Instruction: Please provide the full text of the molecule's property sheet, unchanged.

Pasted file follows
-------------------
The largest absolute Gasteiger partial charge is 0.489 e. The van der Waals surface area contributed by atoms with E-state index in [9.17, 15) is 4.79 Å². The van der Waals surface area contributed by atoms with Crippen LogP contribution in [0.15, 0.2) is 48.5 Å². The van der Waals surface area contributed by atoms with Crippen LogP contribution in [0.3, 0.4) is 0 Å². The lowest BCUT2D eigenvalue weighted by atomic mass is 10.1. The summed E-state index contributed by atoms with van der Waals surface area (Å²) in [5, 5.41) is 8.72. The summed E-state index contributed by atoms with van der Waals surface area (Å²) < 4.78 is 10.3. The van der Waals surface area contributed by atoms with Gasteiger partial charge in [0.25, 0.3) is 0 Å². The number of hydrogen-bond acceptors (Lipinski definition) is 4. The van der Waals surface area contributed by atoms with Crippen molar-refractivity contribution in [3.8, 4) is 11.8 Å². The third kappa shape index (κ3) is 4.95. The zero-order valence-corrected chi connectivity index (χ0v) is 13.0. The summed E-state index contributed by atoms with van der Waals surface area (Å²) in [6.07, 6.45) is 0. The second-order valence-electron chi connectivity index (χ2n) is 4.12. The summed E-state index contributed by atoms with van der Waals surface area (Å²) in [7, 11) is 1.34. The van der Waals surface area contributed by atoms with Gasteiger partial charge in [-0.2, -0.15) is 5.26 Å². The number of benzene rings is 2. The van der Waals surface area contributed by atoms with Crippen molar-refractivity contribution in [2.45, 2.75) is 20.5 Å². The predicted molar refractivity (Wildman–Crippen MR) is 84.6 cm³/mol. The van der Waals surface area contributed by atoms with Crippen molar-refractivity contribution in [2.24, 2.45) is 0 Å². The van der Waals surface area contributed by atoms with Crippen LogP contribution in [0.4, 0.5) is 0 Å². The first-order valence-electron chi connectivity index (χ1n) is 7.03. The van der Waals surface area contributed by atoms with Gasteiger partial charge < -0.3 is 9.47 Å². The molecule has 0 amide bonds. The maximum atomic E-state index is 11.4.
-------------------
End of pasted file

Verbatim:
The largest absolute Gasteiger partial charge is 0.489 e. The van der Waals surface area contributed by atoms with E-state index in [9.17, 15) is 4.79 Å². The van der Waals surface area contributed by atoms with Crippen LogP contribution in [0.15, 0.2) is 48.5 Å². The van der Waals surface area contributed by atoms with Crippen LogP contribution in [0.3, 0.4) is 0 Å². The lowest BCUT2D eigenvalue weighted by atomic mass is 10.1. The summed E-state index contributed by atoms with van der Waals surface area (Å²) in [5, 5.41) is 8.72. The summed E-state index contributed by atoms with van der Waals surface area (Å²) < 4.78 is 10.3. The van der Waals surface area contributed by atoms with Gasteiger partial charge in [0.25, 0.3) is 0 Å². The number of hydrogen-bond acceptors (Lipinski definition) is 4. The van der Waals surface area contributed by atoms with Crippen molar-refractivity contribution in [3.8, 4) is 11.8 Å². The third kappa shape index (κ3) is 4.95. The zero-order valence-corrected chi connectivity index (χ0v) is 13.0. The summed E-state index contributed by atoms with van der Waals surface area (Å²) in [6.07, 6.45) is 0. The second-order valence-electron chi connectivity index (χ2n) is 4.12. The summed E-state index contributed by atoms with van der Waals surface area (Å²) in [7, 11) is 1.34. The van der Waals surface area contributed by atoms with Gasteiger partial charge in [-0.2, -0.15) is 5.26 Å². The number of benzene rings is 2. The van der Waals surface area contributed by atoms with Crippen molar-refractivity contribution in [2.45, 2.75) is 20.5 Å². The predicted molar refractivity (Wildman–Crippen MR) is 84.6 cm³/mol. The van der Waals surface area contributed by atoms with Crippen molar-refractivity contribution in [2.24, 2.45) is 0 Å². The van der Waals surface area contributed by atoms with Crippen LogP contribution in [0.4, 0.5) is 0 Å². The first-order valence-electron chi connectivity index (χ1n) is 7.03. The van der Waals surface area contributed by atoms with Gasteiger partial charge < -0.3 is 9.47 Å². The molecule has 0 amide bonds. The maximum atomic E-state index is 11.4.